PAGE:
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My Beautiful Laundrette: Criterion Collection

The Criterion Collection // R // July 21, 2015
List Price: $39.95 [Buy now and save at Amazon]

Review by Justin Remer | posted July 23, 2015 | E-mail the Author

The Movie:

The modest 1985 drama My Beautiful Laundrette is the film that brought actor Daniel Day-Lewis (Lincoln) and director Stephen Frears (The Queen) to the attention of an international audience. It is also the film debut of writer Hanif Kureishi (Venus), whose experiences as a British-born, second generation Pakistani serve as the basis for the film's unpretentious exploration of race, sexuality, class, and family in Thatcher's Britain.

Omar (Gordon Warnecke) is young and unemployed, stuck living in a tiny flat with his father (Roshan Seth, Mississippi Masala), who was a great man in Pakistan, but who now just sits in bed, pickling his liver with vodka. Omar's uncle Nasser (Saeed Jaffrey, The Man Who Would Be King) offers his nephew a job washing cars in his parking garage, but the ambitious (and somewhat greedy) Omar wants to prove he can be successful as a businessman. Somewhat laughingly, Nasser gives Omar the chance to manage a self-service laundry he owns in the south side of London. Covered in graffiti, full of broken down machines, and haunted by the homeless and the aimless, the "laundrette" offers a no-win situation that Omar nonetheless plunges into headfirst. This is just one of many questionable decisions that Omar makes.

Needing an infusion of cash to help revitalize the business, Omar enlists his schoolfriend Johnny (Day-Lewis) to help him do a little light burglary and, sure, some drug-dealing, using product Omar ripped off from his smuggler cousin Salim (Derrick Branche).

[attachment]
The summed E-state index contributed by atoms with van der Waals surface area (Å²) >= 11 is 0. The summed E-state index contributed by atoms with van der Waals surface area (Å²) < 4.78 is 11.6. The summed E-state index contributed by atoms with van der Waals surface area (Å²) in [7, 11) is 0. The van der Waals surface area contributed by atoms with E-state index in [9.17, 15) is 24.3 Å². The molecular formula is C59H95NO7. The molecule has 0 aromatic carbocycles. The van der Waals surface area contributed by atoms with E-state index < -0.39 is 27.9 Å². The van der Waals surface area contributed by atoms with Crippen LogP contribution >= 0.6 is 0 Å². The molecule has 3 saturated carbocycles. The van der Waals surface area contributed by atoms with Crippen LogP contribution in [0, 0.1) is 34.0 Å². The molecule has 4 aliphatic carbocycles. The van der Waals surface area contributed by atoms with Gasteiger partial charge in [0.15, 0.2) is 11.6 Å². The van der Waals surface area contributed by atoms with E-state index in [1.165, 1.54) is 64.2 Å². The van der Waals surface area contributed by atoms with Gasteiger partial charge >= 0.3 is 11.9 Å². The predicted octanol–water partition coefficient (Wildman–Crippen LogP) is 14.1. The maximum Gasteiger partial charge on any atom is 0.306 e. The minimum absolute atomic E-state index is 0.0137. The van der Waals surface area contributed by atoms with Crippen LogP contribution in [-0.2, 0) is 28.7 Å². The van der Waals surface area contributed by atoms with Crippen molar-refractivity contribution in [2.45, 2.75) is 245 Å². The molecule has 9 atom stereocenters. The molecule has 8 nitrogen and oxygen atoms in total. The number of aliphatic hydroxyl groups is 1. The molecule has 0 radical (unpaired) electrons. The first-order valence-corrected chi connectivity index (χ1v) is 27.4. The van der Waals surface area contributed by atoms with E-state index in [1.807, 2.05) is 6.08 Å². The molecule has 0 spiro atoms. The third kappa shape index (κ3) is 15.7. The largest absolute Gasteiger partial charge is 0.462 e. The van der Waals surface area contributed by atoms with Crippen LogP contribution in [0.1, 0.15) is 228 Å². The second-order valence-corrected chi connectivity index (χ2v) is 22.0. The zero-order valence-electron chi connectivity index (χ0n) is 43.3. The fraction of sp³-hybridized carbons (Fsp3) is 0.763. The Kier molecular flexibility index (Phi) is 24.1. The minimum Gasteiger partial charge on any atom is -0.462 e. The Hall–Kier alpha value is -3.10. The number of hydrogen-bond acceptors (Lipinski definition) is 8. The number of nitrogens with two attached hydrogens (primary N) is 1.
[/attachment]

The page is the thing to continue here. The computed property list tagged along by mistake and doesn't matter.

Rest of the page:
For nearly half of its running time, the film plays coy with Johnny and Omar's relationship. Omar seems particularly fond of his old friend for reasons that aren't completely clear, while Johnny is warm but standoffish. We are finally given a clue about them when Omar and Johnny go to visit Nasser's home, so Nasser can meet this boy that is helping his nephew remodel the laundrette. Omar's cousin Tania (Rita Wolf), who has been aggressively flirting with Omar, opens the door to see Omar reaching for Johnny's face. Johnny pulls away as Omar says, "Eyelash." Tania immediately registers that her crush may be in vain. Shortly thereafter, Omar and Johnny share a passionate onscreen kiss while walking back to the laundrette.

My Beautiful Laundrette delves into "hot button" areas -- after all, an interracial gay romance is one of its major story threads -- but it doesn't address them as issues, in a movie-of-the-week sort of way. Kureishi's script has a handful of Meaningful Proclamations, in which the political problems of the time are underlined in a character's dialogue for the folks in the cheap seats (this film was originally shot to be broadcast on TV, after all), but director Frears is quite matter-of-fact in his approach to the material, positioning those more theatrical moments within a fairly naturalistic milieu.

One of the acting highlights involves Omar's father showing up to the newly remodeled laundrette, hours after he was expected, and chatting with Johnny. Johnny used to look up to Omar's father but then spent years hanging out with fascist skinheads, making trouble for immigrants like him. Omar's father tries to set aside the past and pleads with Johnny to get his son out of "this underpants-cleaning condition," to convince Omar to go to college. Daniel Day-Lewis and Roshan Seth beautifully convey the strange, tortured history between the characters and the way they both care for Omar, even if neither one of them knows the way to express it.